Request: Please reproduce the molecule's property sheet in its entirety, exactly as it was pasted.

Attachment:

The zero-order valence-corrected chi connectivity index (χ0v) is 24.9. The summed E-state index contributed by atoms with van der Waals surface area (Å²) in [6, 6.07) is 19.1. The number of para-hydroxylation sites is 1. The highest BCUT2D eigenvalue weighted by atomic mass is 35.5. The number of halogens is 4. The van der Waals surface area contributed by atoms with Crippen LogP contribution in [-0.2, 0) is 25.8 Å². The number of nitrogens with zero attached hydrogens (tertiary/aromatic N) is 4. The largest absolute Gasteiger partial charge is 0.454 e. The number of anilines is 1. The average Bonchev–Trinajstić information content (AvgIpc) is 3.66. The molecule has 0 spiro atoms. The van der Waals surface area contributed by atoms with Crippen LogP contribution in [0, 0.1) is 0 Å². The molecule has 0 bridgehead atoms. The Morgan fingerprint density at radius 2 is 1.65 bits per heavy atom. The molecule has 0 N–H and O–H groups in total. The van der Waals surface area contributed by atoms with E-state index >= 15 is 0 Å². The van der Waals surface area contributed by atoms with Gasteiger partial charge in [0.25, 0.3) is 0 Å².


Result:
The zero-order valence-corrected chi connectivity index (χ0v) is 24.9. The summed E-state index contributed by atoms with van der Waals surface area (Å²) in [6, 6.07) is 19.1. The number of para-hydroxylation sites is 1. The highest BCUT2D eigenvalue weighted by atomic mass is 35.5. The number of halogens is 4. The van der Waals surface area contributed by atoms with Crippen LogP contribution in [-0.2, 0) is 25.8 Å². The number of nitrogens with zero attached hydrogens (tertiary/aromatic N) is 4. The largest absolute Gasteiger partial charge is 0.454 e. The number of anilines is 1. The average Bonchev–Trinajstić information content (AvgIpc) is 3.66. The molecule has 0 spiro atoms. The van der Waals surface area contributed by atoms with Crippen LogP contribution in [0, 0.1) is 0 Å². The molecule has 0 bridgehead atoms. The Morgan fingerprint density at radius 2 is 1.65 bits per heavy atom. The molecule has 0 N–H and O–H groups in total. The van der Waals surface area contributed by atoms with E-state index >= 15 is 0 Å². The van der Waals surface area contributed by atoms with Gasteiger partial charge in [0.25, 0.3) is 0 Å².